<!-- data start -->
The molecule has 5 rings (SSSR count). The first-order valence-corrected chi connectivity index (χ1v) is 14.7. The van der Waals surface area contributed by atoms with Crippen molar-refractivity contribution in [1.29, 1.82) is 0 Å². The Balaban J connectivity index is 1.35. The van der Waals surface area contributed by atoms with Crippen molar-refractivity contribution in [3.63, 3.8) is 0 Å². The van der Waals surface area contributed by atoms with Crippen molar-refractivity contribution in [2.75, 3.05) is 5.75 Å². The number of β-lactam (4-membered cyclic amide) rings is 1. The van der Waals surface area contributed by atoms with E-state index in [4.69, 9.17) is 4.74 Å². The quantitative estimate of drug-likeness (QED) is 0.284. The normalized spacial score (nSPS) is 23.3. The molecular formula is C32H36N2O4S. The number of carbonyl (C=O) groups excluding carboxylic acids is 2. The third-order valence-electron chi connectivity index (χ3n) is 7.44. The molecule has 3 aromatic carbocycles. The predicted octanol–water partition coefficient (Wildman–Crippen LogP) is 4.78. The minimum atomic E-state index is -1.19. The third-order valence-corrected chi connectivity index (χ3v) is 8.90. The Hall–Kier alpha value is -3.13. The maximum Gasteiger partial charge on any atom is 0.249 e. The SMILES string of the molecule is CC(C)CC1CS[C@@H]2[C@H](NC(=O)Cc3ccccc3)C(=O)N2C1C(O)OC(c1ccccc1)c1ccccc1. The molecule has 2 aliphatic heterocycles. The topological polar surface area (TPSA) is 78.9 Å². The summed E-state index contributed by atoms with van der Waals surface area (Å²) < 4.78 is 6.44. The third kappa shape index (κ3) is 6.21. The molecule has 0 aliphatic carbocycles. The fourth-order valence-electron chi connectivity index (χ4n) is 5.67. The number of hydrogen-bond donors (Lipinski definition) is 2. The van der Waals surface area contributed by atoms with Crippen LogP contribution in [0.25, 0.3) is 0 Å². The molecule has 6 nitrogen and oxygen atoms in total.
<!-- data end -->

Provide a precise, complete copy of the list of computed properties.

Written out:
The molecule has 5 rings (SSSR count). The first-order valence-corrected chi connectivity index (χ1v) is 14.7. The van der Waals surface area contributed by atoms with Crippen molar-refractivity contribution in [1.29, 1.82) is 0 Å². The Balaban J connectivity index is 1.35. The van der Waals surface area contributed by atoms with Crippen molar-refractivity contribution in [3.63, 3.8) is 0 Å². The van der Waals surface area contributed by atoms with Crippen molar-refractivity contribution in [2.75, 3.05) is 5.75 Å². The number of β-lactam (4-membered cyclic amide) rings is 1. The van der Waals surface area contributed by atoms with E-state index in [4.69, 9.17) is 4.74 Å². The quantitative estimate of drug-likeness (QED) is 0.284. The normalized spacial score (nSPS) is 23.3. The molecular formula is C32H36N2O4S. The number of carbonyl (C=O) groups excluding carboxylic acids is 2. The third-order valence-electron chi connectivity index (χ3n) is 7.44. The molecule has 3 aromatic carbocycles. The predicted octanol–water partition coefficient (Wildman–Crippen LogP) is 4.78. The minimum atomic E-state index is -1.19. The third-order valence-corrected chi connectivity index (χ3v) is 8.90. The Hall–Kier alpha value is -3.13. The maximum Gasteiger partial charge on any atom is 0.249 e. The SMILES string of the molecule is CC(C)CC1CS[C@@H]2[C@H](NC(=O)Cc3ccccc3)C(=O)N2C1C(O)OC(c1ccccc1)c1ccccc1. The molecule has 2 aliphatic heterocycles. The topological polar surface area (TPSA) is 78.9 Å². The summed E-state index contributed by atoms with van der Waals surface area (Å²) < 4.78 is 6.44. The third kappa shape index (κ3) is 6.21. The molecule has 0 aliphatic carbocycles. The fourth-order valence-electron chi connectivity index (χ4n) is 5.67. The number of hydrogen-bond donors (Lipinski definition) is 2. The van der Waals surface area contributed by atoms with Crippen LogP contribution in [0.25, 0.3) is 0 Å². The molecule has 6 nitrogen and oxygen atoms in total.